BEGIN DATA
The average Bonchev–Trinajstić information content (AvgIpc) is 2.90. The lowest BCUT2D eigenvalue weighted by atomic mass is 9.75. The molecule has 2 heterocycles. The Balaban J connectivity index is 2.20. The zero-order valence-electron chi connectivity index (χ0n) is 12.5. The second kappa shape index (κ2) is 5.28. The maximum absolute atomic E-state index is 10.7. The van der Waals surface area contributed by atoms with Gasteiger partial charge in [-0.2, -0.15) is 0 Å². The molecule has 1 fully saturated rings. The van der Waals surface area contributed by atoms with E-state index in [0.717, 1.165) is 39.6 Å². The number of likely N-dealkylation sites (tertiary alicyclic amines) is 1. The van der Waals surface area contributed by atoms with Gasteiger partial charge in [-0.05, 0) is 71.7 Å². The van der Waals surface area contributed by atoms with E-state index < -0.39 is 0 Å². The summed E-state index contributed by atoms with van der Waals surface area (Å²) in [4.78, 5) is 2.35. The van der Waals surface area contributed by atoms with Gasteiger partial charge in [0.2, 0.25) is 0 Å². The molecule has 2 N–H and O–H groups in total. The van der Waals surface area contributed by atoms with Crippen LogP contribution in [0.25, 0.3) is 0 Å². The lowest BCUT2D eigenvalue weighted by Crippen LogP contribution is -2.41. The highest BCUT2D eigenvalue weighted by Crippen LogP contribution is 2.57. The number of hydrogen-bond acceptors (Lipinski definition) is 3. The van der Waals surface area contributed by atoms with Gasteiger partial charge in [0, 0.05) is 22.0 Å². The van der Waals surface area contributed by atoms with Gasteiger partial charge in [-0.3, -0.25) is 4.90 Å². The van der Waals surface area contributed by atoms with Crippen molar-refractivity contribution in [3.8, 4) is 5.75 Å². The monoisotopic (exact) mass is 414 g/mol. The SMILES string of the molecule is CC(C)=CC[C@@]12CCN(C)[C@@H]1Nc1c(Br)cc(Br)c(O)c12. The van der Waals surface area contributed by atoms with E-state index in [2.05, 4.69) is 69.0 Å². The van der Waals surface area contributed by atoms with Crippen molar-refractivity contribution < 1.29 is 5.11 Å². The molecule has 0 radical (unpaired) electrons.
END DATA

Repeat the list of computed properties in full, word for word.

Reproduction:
The average Bonchev–Trinajstić information content (AvgIpc) is 2.90. The lowest BCUT2D eigenvalue weighted by atomic mass is 9.75. The molecule has 2 heterocycles. The Balaban J connectivity index is 2.20. The zero-order valence-electron chi connectivity index (χ0n) is 12.5. The second kappa shape index (κ2) is 5.28. The maximum absolute atomic E-state index is 10.7. The van der Waals surface area contributed by atoms with Gasteiger partial charge in [-0.2, -0.15) is 0 Å². The molecule has 1 fully saturated rings. The van der Waals surface area contributed by atoms with E-state index in [0.717, 1.165) is 39.6 Å². The number of likely N-dealkylation sites (tertiary alicyclic amines) is 1. The van der Waals surface area contributed by atoms with Gasteiger partial charge in [-0.05, 0) is 71.7 Å². The van der Waals surface area contributed by atoms with E-state index < -0.39 is 0 Å². The summed E-state index contributed by atoms with van der Waals surface area (Å²) in [4.78, 5) is 2.35. The van der Waals surface area contributed by atoms with Gasteiger partial charge in [0.2, 0.25) is 0 Å². The molecule has 2 N–H and O–H groups in total. The van der Waals surface area contributed by atoms with Crippen LogP contribution in [0.25, 0.3) is 0 Å². The lowest BCUT2D eigenvalue weighted by Crippen LogP contribution is -2.41. The highest BCUT2D eigenvalue weighted by Crippen LogP contribution is 2.57. The number of hydrogen-bond acceptors (Lipinski definition) is 3. The van der Waals surface area contributed by atoms with Gasteiger partial charge in [0, 0.05) is 22.0 Å². The van der Waals surface area contributed by atoms with Gasteiger partial charge in [-0.3, -0.25) is 4.90 Å². The van der Waals surface area contributed by atoms with Crippen molar-refractivity contribution in [3.8, 4) is 5.75 Å². The monoisotopic (exact) mass is 414 g/mol. The SMILES string of the molecule is CC(C)=CC[C@@]12CCN(C)[C@@H]1Nc1c(Br)cc(Br)c(O)c12. The van der Waals surface area contributed by atoms with E-state index in [2.05, 4.69) is 69.0 Å². The van der Waals surface area contributed by atoms with Crippen molar-refractivity contribution < 1.29 is 5.11 Å². The molecule has 0 radical (unpaired) electrons.